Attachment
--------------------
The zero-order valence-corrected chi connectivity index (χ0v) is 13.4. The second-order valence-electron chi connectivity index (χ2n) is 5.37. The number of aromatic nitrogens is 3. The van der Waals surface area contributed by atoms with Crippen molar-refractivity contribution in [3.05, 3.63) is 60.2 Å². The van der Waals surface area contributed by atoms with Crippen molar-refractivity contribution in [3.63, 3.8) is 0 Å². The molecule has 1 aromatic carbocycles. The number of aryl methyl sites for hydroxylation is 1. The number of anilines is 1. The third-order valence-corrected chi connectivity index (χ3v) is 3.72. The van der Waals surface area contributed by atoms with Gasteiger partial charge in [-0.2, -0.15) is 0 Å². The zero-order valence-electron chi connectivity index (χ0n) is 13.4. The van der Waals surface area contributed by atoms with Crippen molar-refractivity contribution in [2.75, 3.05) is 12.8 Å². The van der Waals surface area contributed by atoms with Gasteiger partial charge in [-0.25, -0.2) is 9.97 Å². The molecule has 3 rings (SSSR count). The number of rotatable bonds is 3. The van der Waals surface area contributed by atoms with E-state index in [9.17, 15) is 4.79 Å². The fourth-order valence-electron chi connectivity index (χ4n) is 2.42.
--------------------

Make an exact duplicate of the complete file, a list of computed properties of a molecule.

The zero-order valence-corrected chi connectivity index (χ0v) is 13.4. The second-order valence-electron chi connectivity index (χ2n) is 5.37. The number of aromatic nitrogens is 3. The van der Waals surface area contributed by atoms with Crippen molar-refractivity contribution in [3.05, 3.63) is 60.2 Å². The van der Waals surface area contributed by atoms with Crippen molar-refractivity contribution in [3.63, 3.8) is 0 Å². The molecule has 1 aromatic carbocycles. The number of aryl methyl sites for hydroxylation is 1. The number of anilines is 1. The third-order valence-corrected chi connectivity index (χ3v) is 3.72. The van der Waals surface area contributed by atoms with Gasteiger partial charge in [-0.2, -0.15) is 0 Å². The zero-order valence-electron chi connectivity index (χ0n) is 13.4. The van der Waals surface area contributed by atoms with Crippen molar-refractivity contribution in [2.75, 3.05) is 12.8 Å². The van der Waals surface area contributed by atoms with Gasteiger partial charge in [-0.25, -0.2) is 9.97 Å². The molecule has 3 rings (SSSR count). The number of rotatable bonds is 3. The van der Waals surface area contributed by atoms with E-state index in [9.17, 15) is 4.79 Å². The fourth-order valence-electron chi connectivity index (χ4n) is 2.42.